Final reflections from the TEACH project

31 January 2024 by Gul Rukh, Senior Gender Equality Social Inclusion Officer, International Rescue Committee – Pakistan

Our main aim was to provide primary education to the children and young people being supported by the TEACH Project, with a special emphasis on educating adolescent girls. We also aimed to offer vocational training to adolescent girls and help connect with markets, enabling them to establish small businesses. Finally, we aimed to raise teaching and safeguarding skills within the community by delivering high quality training to facilitators in areas such as pedagogy, child-friendly teaching methods, classroom management, safeguarding and Psychological First Aid. This would contribute to the availability of high-quality educational professionals within the community level.

The COVID-19 pandemic presented big challenges to the project's implementation as social distancing became a new way of life in 2020. COVID-19 made a significant technological shift globally but very few places were fully prepared for this change. Teachers and students need to be trained on technology – and we need to understand the devices and equipment that are most effective in the classroom.

The situation in Balochistan also posed safety and security concerns throughout the project's duration. The flood in Pakistan and especially Balochistan came after the field activities were fully completed. However, it did impact on the work that the TEACH programming had undertaken. Cultural norms also posed challenges when mobilising the community for girls' education.

What worked
The Girls’ Club initiative proved to be a remarkable success, as it not only helped girls to connect with one another, it also empowered them to become leaders and created a sense of accountability. Even after the project concluded, the Girls’ Clubs remain active, with members mentoring new students and passing on the knowledge and skills they had acquired. Several groups have even launched livelihood projects, pooling their resources to purchase equipment such as sewing machines that they can use to generate income.

The teacher training component of the project was also highly successful. Previously untrained teachers and human resources personnel received training and certification, providing them with a unique opportunity for personal and professional growth. The training connected them with the non-formal education allowing them to use their knowledge and skills in accelerated learning programmes. This has helped to ensure sustainability, as UNICEF and Taraqee Foundation hired TEACH trained teachers in TEACH target districts; Pishin and Chagai. They will continue this process in Nushki district too.

Together, these interventions empowered students and teachers alike, and fostered a community of learning and leadership.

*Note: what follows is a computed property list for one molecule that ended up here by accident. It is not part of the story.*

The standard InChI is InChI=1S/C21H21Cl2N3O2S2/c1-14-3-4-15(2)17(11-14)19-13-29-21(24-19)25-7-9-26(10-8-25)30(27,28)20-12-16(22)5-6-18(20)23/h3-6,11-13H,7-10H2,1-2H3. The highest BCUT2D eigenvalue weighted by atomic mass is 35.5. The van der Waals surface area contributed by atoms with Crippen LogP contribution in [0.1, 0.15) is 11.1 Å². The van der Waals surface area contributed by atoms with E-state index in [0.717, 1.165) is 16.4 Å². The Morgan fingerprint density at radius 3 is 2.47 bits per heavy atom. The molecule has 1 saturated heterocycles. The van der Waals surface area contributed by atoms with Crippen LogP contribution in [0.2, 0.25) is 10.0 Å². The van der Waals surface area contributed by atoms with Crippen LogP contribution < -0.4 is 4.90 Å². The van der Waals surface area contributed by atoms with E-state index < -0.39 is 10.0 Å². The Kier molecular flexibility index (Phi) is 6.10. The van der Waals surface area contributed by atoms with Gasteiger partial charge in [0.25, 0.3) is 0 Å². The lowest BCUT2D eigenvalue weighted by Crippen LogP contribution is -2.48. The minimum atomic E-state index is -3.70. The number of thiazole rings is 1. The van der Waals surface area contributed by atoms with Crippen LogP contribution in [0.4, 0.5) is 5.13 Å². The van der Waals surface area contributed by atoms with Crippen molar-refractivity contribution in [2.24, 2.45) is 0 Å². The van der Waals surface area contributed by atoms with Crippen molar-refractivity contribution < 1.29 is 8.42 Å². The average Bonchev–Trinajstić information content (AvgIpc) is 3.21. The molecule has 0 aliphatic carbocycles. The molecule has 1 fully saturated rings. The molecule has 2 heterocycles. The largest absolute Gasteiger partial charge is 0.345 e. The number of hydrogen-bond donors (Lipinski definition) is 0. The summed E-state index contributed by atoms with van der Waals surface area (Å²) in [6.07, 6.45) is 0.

As a final note on success - during community awareness sessions about protection and gender-based violence, a girl told us that, as a result of the project’s work, her parents had decided not to marry her off and instead allow her to continue education. The girl was extremely happy with this decision – as were we!

What didn’t – and how we adapted
In terms of transition for the students, we had anticipated mainstreaming a maximum number of girls into formal schools. However, we faced challenges during the mapping process, as the government schools in the area were located far from the home-based classes. This posed significant issues, and we were concerned about what would happen to those children. To address this, we conducted an assessment through a government institution, registered the students, and provided them with certifications, so they can be enrolled in future in any formal schools that were closer or in non-formal education centres.

Being part of the GEC
Being part of large funding programme helped us to establish strong connections and build trust within the community, which was crucial for gaining entry and access to the community for project interventions. This enabled us to engage with a large group of people and access other areas and districts. We also built organisational capacity on different themes such as protection and safeguarding.

When designing and implementing a project, it is crucial to prioritise the establishment of strong collaboration with government departments. This collaboration is a key factor in a project's success. Additionally, flexibility should be incorporated into the project, allowing for adaptable activity implementation and budget allocation.

Moreover, it is imperative to prioritise gender sensitivity and ensure diversity and inclusion throughout the project's execution, promoting equality and fairness. By adhering to these principles, projects can achieve greater effectiveness and address the needs of a diverse population. It is also important to note that Balochistan is geographically scattered and schools are not available or accessible for boys as well. Learning initiatives are also critical for boys and they also need to be considered for education programming in Balochistan.

Personal learning
As we say learning process never stops! Working as Senior Gender Equality, Diversity and Inclusion Officer, I have learned personally during the implementation of overall project period. I really enjoyed working with the community, especially supporting the adolescents’ girls, and training girls, teachers and mentors on safeguarding and empowerment.


You can read the Final Reflections Summary Report here